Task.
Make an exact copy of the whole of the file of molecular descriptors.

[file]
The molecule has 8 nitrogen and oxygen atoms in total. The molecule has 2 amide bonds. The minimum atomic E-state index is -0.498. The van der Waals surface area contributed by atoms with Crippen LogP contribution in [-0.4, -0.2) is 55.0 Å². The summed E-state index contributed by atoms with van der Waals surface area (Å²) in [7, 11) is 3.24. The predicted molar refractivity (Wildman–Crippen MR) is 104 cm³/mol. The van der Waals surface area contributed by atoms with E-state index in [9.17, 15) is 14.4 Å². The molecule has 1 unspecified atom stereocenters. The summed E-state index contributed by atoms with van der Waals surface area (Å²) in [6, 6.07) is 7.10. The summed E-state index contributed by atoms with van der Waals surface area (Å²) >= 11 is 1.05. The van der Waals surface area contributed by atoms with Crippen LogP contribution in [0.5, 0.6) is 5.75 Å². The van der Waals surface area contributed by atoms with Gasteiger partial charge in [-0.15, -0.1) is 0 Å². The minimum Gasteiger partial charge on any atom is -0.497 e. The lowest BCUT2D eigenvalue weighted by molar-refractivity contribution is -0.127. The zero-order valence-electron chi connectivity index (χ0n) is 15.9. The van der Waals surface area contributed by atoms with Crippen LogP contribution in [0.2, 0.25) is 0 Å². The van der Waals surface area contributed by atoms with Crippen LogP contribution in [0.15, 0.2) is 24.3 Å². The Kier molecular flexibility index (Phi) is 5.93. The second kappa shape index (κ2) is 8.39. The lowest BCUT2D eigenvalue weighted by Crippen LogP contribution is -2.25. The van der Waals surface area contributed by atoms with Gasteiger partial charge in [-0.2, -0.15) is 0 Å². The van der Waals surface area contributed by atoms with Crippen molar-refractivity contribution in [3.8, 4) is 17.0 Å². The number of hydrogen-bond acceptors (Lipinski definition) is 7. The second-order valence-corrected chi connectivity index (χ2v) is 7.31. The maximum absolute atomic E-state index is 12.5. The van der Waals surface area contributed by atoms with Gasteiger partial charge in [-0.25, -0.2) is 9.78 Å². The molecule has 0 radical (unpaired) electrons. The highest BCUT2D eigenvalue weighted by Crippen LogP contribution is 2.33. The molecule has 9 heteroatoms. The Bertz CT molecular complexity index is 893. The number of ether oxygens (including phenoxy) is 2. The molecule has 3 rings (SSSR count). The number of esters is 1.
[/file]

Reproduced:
The molecule has 8 nitrogen and oxygen atoms in total. The molecule has 2 amide bonds. The minimum atomic E-state index is -0.498. The van der Waals surface area contributed by atoms with Crippen LogP contribution in [-0.4, -0.2) is 55.0 Å². The summed E-state index contributed by atoms with van der Waals surface area (Å²) in [7, 11) is 3.24. The predicted molar refractivity (Wildman–Crippen MR) is 104 cm³/mol. The van der Waals surface area contributed by atoms with E-state index in [9.17, 15) is 14.4 Å². The molecule has 1 unspecified atom stereocenters. The summed E-state index contributed by atoms with van der Waals surface area (Å²) in [6, 6.07) is 7.10. The summed E-state index contributed by atoms with van der Waals surface area (Å²) >= 11 is 1.05. The van der Waals surface area contributed by atoms with Crippen LogP contribution in [0.5, 0.6) is 5.75 Å². The van der Waals surface area contributed by atoms with Gasteiger partial charge in [-0.15, -0.1) is 0 Å². The minimum Gasteiger partial charge on any atom is -0.497 e. The lowest BCUT2D eigenvalue weighted by molar-refractivity contribution is -0.127. The zero-order valence-electron chi connectivity index (χ0n) is 15.9. The van der Waals surface area contributed by atoms with Crippen LogP contribution in [0.2, 0.25) is 0 Å². The van der Waals surface area contributed by atoms with Crippen LogP contribution in [0.15, 0.2) is 24.3 Å². The Kier molecular flexibility index (Phi) is 5.93. The second kappa shape index (κ2) is 8.39. The lowest BCUT2D eigenvalue weighted by Crippen LogP contribution is -2.25. The van der Waals surface area contributed by atoms with Gasteiger partial charge in [-0.2, -0.15) is 0 Å². The van der Waals surface area contributed by atoms with Crippen molar-refractivity contribution in [3.8, 4) is 17.0 Å². The number of hydrogen-bond acceptors (Lipinski definition) is 7. The second-order valence-corrected chi connectivity index (χ2v) is 7.31. The maximum absolute atomic E-state index is 12.5. The van der Waals surface area contributed by atoms with Gasteiger partial charge in [-0.25, -0.2) is 9.78 Å². The molecule has 0 radical (unpaired) electrons. The highest BCUT2D eigenvalue weighted by Crippen LogP contribution is 2.33. The molecule has 9 heteroatoms. The Bertz CT molecular complexity index is 893. The number of ether oxygens (including phenoxy) is 2. The molecule has 3 rings (SSSR count). The number of esters is 1.